Does evidence showing booking, advertising and selling services in the EU constitute genuine use if the service actually registered takes place abroad?
This was the question contemplated by a recent decision of the General Court. The case T-768/20 (Standard International Management LLC v EUIPO) addresses the use of trade marks in the EU where the relevant brand operates hotel and leisure facilities outside the jurisdiction.
Standard International Management LLC (“SIM’) is a hotel operator and the owner of an EU logo mark ‘The Standard’ which was registered in 2011 (the “Mark”). Asia Standard Management Services Ltd (“ASMS”) submitted an application to revoke the mark on the basis that there was no genuine use in the EU, as the hotels operated by the brand were all based in the USA.
In 2020, the Cancellation Division of the EUIPO revoked the Mark, and the Board of Appeal upheld the revocation of stating that the evidence provided was insufficient to show genuine use of the Mark. SIM then appealed to the General Court of the EU.
In a decision that will greatly interest all brand owners, especially those based outside the EU, the General Court stated that evidence of use of the mark should not be limited only to the services and provision of goods of the Mark, and annulled the non-use revocation decision.
Despite the fact that the Mark was not registered for “advertising,” “booking,” “travel agency” or “sale[s]” services, the General Court found that evidence of such use is relevant where advertisements and offers for sale include as their object the services and goods for which a mark is registered. This follows in line with EU product compliance guidance, which considers that by targeting EU customers from non-EU destinations the goods and services are made available in the EU and therefore must comply with EU law.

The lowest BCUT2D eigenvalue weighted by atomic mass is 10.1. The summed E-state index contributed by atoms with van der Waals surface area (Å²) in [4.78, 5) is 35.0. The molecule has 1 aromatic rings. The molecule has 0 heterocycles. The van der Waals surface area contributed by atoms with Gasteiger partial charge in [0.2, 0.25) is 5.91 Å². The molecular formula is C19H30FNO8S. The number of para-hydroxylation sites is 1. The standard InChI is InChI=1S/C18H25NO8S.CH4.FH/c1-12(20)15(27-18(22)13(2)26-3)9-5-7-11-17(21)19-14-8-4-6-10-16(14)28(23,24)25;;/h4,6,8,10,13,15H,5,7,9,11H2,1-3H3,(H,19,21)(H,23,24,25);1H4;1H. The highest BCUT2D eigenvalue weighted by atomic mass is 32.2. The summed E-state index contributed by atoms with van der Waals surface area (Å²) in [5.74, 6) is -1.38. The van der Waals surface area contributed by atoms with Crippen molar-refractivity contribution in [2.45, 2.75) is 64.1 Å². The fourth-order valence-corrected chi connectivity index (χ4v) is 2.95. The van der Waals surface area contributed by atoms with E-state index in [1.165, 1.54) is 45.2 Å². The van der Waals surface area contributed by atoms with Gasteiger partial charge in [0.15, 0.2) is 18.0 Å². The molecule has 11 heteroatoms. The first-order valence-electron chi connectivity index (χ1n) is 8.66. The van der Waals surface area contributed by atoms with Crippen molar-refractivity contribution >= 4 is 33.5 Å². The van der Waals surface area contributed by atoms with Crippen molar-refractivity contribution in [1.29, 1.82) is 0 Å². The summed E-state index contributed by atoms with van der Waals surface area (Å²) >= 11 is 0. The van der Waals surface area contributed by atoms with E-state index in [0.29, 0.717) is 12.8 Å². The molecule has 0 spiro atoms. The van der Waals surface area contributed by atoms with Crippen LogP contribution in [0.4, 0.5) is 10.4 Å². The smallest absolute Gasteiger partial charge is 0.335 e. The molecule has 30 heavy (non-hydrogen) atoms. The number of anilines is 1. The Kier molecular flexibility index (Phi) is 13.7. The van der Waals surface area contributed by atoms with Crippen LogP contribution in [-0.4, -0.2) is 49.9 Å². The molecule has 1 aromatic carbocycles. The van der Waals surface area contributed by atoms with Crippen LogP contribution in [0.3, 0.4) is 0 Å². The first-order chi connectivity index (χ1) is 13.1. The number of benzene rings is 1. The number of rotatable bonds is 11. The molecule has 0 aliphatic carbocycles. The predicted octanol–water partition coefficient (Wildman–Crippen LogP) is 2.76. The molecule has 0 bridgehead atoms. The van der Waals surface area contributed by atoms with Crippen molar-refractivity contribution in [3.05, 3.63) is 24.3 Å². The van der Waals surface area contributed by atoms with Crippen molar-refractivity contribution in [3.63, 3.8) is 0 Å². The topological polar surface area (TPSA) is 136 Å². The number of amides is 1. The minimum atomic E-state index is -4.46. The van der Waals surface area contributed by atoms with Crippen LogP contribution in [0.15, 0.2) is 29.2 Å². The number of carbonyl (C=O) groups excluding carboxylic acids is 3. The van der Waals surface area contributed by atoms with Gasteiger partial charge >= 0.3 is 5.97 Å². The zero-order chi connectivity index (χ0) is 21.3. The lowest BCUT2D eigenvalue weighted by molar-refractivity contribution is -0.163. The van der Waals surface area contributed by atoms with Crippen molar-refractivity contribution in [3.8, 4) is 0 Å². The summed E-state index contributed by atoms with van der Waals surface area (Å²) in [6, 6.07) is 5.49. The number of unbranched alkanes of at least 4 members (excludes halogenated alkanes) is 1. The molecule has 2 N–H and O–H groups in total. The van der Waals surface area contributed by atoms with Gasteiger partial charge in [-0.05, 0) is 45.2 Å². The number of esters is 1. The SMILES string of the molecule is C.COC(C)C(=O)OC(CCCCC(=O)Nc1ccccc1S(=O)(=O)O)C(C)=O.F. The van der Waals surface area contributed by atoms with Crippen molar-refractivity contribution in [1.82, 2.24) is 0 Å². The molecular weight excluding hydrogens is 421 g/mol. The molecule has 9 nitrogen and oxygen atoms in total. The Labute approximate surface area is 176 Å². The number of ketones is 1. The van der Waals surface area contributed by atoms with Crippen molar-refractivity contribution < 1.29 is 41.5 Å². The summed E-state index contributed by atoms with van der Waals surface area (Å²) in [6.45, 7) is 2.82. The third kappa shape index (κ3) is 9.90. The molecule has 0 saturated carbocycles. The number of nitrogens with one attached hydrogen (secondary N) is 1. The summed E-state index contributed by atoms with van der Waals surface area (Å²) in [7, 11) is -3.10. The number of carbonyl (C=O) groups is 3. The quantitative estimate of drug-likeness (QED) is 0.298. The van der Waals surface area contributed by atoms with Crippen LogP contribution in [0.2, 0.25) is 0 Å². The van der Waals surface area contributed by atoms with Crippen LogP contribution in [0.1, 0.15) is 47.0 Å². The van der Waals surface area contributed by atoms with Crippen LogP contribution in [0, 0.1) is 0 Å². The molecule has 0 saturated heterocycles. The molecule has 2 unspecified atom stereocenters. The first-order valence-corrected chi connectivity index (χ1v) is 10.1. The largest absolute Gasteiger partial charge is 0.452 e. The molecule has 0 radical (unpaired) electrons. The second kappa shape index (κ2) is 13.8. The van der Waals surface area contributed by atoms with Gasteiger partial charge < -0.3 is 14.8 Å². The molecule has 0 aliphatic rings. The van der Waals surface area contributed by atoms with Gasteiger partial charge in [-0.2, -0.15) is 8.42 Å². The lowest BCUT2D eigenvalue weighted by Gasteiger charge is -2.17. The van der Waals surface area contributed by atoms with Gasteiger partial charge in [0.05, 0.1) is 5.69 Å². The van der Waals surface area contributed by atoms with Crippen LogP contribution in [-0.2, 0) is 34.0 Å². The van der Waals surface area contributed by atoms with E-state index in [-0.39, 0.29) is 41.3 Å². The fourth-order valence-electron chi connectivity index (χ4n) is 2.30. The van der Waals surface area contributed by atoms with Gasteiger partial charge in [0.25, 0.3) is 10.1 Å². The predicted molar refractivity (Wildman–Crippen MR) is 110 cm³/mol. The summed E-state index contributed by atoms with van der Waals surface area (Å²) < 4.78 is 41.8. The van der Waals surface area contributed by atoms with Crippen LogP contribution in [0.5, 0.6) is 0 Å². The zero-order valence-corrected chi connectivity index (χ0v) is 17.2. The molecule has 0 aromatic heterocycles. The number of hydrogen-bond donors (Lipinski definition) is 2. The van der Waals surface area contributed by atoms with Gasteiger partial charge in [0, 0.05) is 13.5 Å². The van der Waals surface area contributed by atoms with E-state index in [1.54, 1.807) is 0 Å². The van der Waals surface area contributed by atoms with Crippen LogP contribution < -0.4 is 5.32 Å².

Interestingly, when arriving at its decision, the General Court made a distinction between the location of hotel services operation and the location of use of the Mark in advertising and promotion. When assessing whether the Mark is of genuine use in the EU, the Court stated that only the latter location is relevant. This is supported by the EUIPO examination guidelines which state:
“where the goods or services are available abroad, such as holiday accommodation or particular products, advertising alone may be sufficient to amount to genuine use”.
The case was referred back to the EUIPO for examination.
This decision is a useful reminder to brands that service EU customers that just because the services are hosted abroad does not mean they cannot maintain their EU marks to protect and, indeed, enforce their rights, provided that the advertising and promotion materials are targeted at EU consumers. It is also useful to highlight of how useful EU trade marks can be and their value to brand owners outside the EU.